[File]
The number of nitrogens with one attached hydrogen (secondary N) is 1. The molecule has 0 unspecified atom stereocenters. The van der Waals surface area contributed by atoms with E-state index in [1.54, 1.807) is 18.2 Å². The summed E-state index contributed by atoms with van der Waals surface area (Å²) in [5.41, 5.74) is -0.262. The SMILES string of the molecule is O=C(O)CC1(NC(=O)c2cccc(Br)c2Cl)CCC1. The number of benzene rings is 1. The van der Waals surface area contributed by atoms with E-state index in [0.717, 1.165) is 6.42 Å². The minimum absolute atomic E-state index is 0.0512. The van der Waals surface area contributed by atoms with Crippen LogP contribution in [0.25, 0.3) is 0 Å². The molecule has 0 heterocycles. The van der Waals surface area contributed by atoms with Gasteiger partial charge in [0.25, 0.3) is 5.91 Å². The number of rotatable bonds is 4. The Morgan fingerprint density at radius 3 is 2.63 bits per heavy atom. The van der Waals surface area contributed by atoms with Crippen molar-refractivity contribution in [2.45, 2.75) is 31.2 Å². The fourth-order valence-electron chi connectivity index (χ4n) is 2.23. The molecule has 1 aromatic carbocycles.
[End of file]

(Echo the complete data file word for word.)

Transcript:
The number of nitrogens with one attached hydrogen (secondary N) is 1. The molecule has 0 unspecified atom stereocenters. The van der Waals surface area contributed by atoms with E-state index in [1.54, 1.807) is 18.2 Å². The summed E-state index contributed by atoms with van der Waals surface area (Å²) in [5.41, 5.74) is -0.262. The SMILES string of the molecule is O=C(O)CC1(NC(=O)c2cccc(Br)c2Cl)CCC1. The number of benzene rings is 1. The van der Waals surface area contributed by atoms with E-state index in [0.717, 1.165) is 6.42 Å². The minimum absolute atomic E-state index is 0.0512. The van der Waals surface area contributed by atoms with Crippen LogP contribution in [0.25, 0.3) is 0 Å². The molecule has 0 heterocycles. The van der Waals surface area contributed by atoms with Gasteiger partial charge in [0.25, 0.3) is 5.91 Å². The number of rotatable bonds is 4. The Morgan fingerprint density at radius 3 is 2.63 bits per heavy atom. The van der Waals surface area contributed by atoms with Crippen molar-refractivity contribution in [2.45, 2.75) is 31.2 Å². The fourth-order valence-electron chi connectivity index (χ4n) is 2.23. The molecule has 1 aromatic carbocycles.